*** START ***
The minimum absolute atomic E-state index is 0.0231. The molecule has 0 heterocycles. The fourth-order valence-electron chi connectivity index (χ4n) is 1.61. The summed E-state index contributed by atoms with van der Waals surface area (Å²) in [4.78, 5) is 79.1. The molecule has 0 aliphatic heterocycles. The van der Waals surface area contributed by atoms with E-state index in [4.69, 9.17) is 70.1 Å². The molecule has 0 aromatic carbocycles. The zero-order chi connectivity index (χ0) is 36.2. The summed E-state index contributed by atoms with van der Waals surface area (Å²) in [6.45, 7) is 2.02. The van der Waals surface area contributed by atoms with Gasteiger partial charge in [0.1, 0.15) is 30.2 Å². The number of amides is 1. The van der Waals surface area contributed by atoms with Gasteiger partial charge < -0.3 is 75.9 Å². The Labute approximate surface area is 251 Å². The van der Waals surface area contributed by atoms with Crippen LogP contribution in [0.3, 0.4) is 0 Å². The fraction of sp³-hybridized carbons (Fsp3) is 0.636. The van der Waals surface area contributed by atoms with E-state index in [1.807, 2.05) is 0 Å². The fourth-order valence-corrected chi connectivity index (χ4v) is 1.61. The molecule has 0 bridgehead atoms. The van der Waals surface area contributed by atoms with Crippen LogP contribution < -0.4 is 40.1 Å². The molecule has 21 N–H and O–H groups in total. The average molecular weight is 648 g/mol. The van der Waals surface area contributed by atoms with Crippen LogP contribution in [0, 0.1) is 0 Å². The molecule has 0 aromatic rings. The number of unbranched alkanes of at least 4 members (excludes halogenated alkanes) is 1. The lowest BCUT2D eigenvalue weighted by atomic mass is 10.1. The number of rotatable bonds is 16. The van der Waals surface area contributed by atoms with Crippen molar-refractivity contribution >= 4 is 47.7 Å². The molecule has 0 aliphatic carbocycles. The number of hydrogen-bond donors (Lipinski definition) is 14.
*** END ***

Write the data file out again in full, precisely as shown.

The minimum absolute atomic E-state index is 0.0231. The molecule has 0 heterocycles. The fourth-order valence-electron chi connectivity index (χ4n) is 1.61. The summed E-state index contributed by atoms with van der Waals surface area (Å²) in [4.78, 5) is 79.1. The molecule has 0 aliphatic heterocycles. The van der Waals surface area contributed by atoms with E-state index in [4.69, 9.17) is 70.1 Å². The molecule has 0 aromatic carbocycles. The zero-order chi connectivity index (χ0) is 36.2. The summed E-state index contributed by atoms with van der Waals surface area (Å²) in [6.45, 7) is 2.02. The van der Waals surface area contributed by atoms with Gasteiger partial charge in [0.1, 0.15) is 30.2 Å². The number of amides is 1. The van der Waals surface area contributed by atoms with Gasteiger partial charge < -0.3 is 75.9 Å². The Labute approximate surface area is 251 Å². The van der Waals surface area contributed by atoms with Crippen LogP contribution in [0.3, 0.4) is 0 Å². The fraction of sp³-hybridized carbons (Fsp3) is 0.636. The van der Waals surface area contributed by atoms with E-state index in [1.807, 2.05) is 0 Å². The fourth-order valence-corrected chi connectivity index (χ4v) is 1.61. The molecule has 0 bridgehead atoms. The van der Waals surface area contributed by atoms with Crippen LogP contribution < -0.4 is 40.1 Å². The molecule has 21 N–H and O–H groups in total. The average molecular weight is 648 g/mol. The van der Waals surface area contributed by atoms with Crippen LogP contribution in [0, 0.1) is 0 Å². The molecule has 0 aromatic rings. The number of unbranched alkanes of at least 4 members (excludes halogenated alkanes) is 1. The lowest BCUT2D eigenvalue weighted by atomic mass is 10.1. The number of rotatable bonds is 16. The van der Waals surface area contributed by atoms with Crippen molar-refractivity contribution >= 4 is 47.7 Å². The molecule has 0 aliphatic carbocycles. The number of hydrogen-bond donors (Lipinski definition) is 14.